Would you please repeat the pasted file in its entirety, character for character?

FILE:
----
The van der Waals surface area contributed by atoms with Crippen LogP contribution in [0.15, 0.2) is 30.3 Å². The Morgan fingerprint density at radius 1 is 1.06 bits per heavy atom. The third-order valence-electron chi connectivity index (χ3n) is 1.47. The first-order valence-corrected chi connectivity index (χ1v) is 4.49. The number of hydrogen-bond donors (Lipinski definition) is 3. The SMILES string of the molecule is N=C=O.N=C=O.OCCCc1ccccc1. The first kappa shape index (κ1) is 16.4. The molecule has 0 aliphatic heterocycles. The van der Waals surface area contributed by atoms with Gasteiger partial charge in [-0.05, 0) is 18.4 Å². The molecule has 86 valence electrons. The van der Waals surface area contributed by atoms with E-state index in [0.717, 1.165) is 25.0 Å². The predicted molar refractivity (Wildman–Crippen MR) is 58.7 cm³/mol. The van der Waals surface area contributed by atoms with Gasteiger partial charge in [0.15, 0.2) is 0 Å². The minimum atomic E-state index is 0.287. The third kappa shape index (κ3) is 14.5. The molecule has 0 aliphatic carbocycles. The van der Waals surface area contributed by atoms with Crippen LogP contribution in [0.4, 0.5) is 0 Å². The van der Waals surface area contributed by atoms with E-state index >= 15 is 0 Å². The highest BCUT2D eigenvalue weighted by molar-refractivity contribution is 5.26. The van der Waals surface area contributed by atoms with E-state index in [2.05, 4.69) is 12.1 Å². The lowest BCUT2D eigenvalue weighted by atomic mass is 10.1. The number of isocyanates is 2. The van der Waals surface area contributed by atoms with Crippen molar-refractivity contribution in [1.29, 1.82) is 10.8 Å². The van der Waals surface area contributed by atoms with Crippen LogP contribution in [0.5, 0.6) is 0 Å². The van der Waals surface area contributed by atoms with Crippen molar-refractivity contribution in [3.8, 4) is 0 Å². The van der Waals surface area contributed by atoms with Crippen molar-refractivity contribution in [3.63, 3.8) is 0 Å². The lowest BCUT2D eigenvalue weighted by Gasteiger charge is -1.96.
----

The van der Waals surface area contributed by atoms with Crippen LogP contribution in [0.15, 0.2) is 30.3 Å². The Morgan fingerprint density at radius 1 is 1.06 bits per heavy atom. The third-order valence-electron chi connectivity index (χ3n) is 1.47. The first-order valence-corrected chi connectivity index (χ1v) is 4.49. The number of hydrogen-bond donors (Lipinski definition) is 3. The SMILES string of the molecule is N=C=O.N=C=O.OCCCc1ccccc1. The first kappa shape index (κ1) is 16.4. The molecule has 0 aliphatic heterocycles. The van der Waals surface area contributed by atoms with Gasteiger partial charge in [-0.05, 0) is 18.4 Å². The molecule has 86 valence electrons. The van der Waals surface area contributed by atoms with E-state index in [0.717, 1.165) is 25.0 Å². The predicted molar refractivity (Wildman–Crippen MR) is 58.7 cm³/mol. The van der Waals surface area contributed by atoms with Gasteiger partial charge in [0.15, 0.2) is 0 Å². The minimum atomic E-state index is 0.287. The third kappa shape index (κ3) is 14.5. The molecule has 0 aliphatic carbocycles. The van der Waals surface area contributed by atoms with Crippen LogP contribution in [0.4, 0.5) is 0 Å². The van der Waals surface area contributed by atoms with E-state index >= 15 is 0 Å². The highest BCUT2D eigenvalue weighted by molar-refractivity contribution is 5.26. The van der Waals surface area contributed by atoms with E-state index in [2.05, 4.69) is 12.1 Å². The lowest BCUT2D eigenvalue weighted by atomic mass is 10.1. The number of isocyanates is 2. The van der Waals surface area contributed by atoms with Crippen molar-refractivity contribution in [1.29, 1.82) is 10.8 Å². The van der Waals surface area contributed by atoms with Crippen LogP contribution in [0.5, 0.6) is 0 Å². The van der Waals surface area contributed by atoms with Crippen molar-refractivity contribution in [3.8, 4) is 0 Å². The van der Waals surface area contributed by atoms with Crippen molar-refractivity contribution in [3.63, 3.8) is 0 Å². The lowest BCUT2D eigenvalue weighted by Gasteiger charge is -1.96.